Review by Michael D Hollick
Aurore is a funny and touching French film that defies Hollywood stereotypes and serves up a rousing celebration of femininity and ageing. That’s not to say that this film is a manifesto or a critique, but rather Aurore is very conscious of itself as director Blandine Lenoir strives to capture something that the (Western) world has (more or less) ignored. Lenoir artistically insists on filling her film with characters and scenarios that, are skilfully crafted and familiar. As a result, the film is wholly relatable, and achieves its main goal: to portray a middle-aged woman who is a) not over the hill, b) not completely bonkers and c) in fact, someone who has a whole lot of life to live yet.
The film follows the title character (Agnes Jaoui), as she negotiates the many changes that have recently started occurring. First, there is her job, where the arrival of a new owner leads to a break from the way things are usually done. Aurore is told she will now be called “Samantha”, as this is sexier than her real name, and that she, as a middle-aged lady, is to be ‘rested’ behind the bar, while the younger women walk the floors and return to her, just as bees return to their Queen Bee.
Then there are Aurore’s two daughters, both of whose lives are becoming full of their own relationships and, for the oldest, an impending child of her own, throwing Aurore’s role as the maternal carer into flux. And finally, there is Aurore’s own body, which has begun its own changes. There’s the hot flushes, the brain fuzziness, a lack of sympathy from others, and no cure, as demonstrated in a scene that I foresee will have many women nodding along to, a man of medicine offering yet another woman no real help except for the rather curt offering “deal with it”.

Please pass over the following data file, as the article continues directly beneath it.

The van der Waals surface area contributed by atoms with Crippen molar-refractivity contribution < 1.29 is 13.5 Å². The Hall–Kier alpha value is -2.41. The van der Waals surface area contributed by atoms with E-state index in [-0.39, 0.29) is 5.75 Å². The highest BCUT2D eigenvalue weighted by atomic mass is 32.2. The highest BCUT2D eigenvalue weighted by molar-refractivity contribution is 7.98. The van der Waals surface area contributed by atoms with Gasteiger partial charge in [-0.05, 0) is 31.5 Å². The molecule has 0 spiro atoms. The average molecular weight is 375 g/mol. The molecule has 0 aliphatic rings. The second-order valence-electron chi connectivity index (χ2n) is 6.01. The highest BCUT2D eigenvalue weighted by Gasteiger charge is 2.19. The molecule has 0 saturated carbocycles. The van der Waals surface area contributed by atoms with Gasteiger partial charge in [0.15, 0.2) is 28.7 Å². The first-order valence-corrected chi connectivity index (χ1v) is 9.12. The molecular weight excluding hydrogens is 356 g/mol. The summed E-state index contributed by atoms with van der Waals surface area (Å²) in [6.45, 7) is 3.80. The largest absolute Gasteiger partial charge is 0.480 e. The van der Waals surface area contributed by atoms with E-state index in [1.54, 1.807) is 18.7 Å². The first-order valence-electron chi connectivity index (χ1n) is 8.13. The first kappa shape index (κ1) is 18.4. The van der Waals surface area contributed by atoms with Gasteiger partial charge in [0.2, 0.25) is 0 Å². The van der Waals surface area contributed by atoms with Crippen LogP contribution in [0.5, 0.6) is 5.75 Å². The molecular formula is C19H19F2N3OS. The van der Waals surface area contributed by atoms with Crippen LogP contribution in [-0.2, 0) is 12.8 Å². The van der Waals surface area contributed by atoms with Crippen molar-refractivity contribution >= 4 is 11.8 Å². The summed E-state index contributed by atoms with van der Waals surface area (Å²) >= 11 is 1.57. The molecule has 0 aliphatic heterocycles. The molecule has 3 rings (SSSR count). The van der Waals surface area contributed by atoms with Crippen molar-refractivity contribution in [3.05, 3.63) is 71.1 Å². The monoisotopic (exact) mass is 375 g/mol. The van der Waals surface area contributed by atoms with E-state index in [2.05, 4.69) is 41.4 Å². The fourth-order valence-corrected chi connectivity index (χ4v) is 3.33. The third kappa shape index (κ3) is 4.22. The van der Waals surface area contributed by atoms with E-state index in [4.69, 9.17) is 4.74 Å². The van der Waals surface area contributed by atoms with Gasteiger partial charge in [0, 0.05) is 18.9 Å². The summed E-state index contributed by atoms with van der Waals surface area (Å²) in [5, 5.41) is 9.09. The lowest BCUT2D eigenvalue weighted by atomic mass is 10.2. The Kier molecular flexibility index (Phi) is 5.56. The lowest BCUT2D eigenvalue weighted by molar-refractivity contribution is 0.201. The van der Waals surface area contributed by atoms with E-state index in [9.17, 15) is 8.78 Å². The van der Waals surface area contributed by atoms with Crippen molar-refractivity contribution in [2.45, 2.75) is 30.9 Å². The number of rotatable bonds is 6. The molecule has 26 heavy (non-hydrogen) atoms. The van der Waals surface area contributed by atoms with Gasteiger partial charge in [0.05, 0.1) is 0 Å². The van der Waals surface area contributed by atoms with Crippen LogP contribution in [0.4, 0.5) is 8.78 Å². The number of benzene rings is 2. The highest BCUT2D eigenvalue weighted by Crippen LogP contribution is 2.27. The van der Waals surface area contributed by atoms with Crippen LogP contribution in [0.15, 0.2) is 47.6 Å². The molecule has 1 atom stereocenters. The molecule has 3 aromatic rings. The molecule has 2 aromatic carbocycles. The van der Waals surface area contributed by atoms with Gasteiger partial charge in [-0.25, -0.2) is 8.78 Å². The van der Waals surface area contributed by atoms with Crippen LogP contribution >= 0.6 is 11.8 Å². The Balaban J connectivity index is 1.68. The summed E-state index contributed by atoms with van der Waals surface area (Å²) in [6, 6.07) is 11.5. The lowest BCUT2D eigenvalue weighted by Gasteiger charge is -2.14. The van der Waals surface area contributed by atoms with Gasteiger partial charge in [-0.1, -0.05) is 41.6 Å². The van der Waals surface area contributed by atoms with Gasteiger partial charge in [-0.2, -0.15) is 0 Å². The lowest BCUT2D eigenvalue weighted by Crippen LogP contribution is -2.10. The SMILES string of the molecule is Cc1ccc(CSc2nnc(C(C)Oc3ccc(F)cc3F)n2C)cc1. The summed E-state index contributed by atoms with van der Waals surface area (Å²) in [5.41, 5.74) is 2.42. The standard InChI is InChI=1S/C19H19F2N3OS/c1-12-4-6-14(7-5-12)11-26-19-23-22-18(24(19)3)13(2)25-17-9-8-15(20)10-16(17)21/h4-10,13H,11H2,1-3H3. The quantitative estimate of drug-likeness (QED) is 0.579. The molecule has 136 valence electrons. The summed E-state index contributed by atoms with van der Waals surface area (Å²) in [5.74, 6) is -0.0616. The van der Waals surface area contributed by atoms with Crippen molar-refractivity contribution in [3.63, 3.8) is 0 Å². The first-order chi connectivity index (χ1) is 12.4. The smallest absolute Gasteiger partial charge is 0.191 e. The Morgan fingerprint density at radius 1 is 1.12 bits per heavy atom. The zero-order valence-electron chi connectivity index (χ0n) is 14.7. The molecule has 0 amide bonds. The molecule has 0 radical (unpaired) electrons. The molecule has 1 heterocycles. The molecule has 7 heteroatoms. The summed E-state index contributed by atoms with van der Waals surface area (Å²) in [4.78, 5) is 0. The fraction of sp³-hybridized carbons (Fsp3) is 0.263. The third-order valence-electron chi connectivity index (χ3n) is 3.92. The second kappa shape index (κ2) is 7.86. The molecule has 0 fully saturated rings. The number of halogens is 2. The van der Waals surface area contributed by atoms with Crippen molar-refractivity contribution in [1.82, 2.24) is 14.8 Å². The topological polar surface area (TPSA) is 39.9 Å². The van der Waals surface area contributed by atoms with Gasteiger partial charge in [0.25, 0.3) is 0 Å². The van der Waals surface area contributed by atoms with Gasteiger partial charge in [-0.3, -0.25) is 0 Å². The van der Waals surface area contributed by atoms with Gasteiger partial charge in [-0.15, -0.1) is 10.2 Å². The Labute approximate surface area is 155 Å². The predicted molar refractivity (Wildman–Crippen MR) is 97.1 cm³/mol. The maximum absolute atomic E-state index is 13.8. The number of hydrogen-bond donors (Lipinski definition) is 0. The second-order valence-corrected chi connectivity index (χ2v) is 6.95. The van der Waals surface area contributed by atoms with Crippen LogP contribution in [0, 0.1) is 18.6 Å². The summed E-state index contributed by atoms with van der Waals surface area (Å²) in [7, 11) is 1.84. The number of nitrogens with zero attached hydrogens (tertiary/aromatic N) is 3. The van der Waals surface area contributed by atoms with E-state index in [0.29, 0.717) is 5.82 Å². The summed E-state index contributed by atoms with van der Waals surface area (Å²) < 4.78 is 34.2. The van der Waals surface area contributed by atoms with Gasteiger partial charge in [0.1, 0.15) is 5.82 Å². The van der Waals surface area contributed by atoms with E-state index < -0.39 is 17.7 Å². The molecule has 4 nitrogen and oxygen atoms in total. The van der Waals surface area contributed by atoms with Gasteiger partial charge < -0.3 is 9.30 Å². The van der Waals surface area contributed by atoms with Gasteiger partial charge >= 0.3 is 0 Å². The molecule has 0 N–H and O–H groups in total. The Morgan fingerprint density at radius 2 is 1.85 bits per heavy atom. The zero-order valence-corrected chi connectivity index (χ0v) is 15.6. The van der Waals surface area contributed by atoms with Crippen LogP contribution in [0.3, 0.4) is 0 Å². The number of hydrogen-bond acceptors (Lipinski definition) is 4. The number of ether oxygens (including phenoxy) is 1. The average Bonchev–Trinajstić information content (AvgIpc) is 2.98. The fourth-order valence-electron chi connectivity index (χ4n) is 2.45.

So essentially Aurore has two choices: learn to swim by regaining control of her body and reinventing herself, or to sink, giving in to the weight of emotional and physiological burdens that surround her. However, to swim, Aurore must draw upon all the resources within her reach and re-negotiate relationships with her daughters, her ex-husband, and all those memories she carries around, in particular that of her first love, Totoche (Thibault de Montalembert), who has recently arrived back in town.
For the most part, the film achieves what it sets out to do. Lenoir expertly intertwines the events of Aurore’s life and her surrounding cast with a gracious lightness. By casting these scenes in neutral and every day settings, she draws out the absurdist humour that accompanies even the most serious of situations in life. As at the end of the day, (and the extends to us all), if we don’t laugh at life, then we may just cry.
MICHAEL D HOLLICK
Aurore runs at UWA Somerville until 14 Jan and ECU Joondalup Pines from 16 – 21 Jan. For tickets and more information, visit the Perth Festival website here.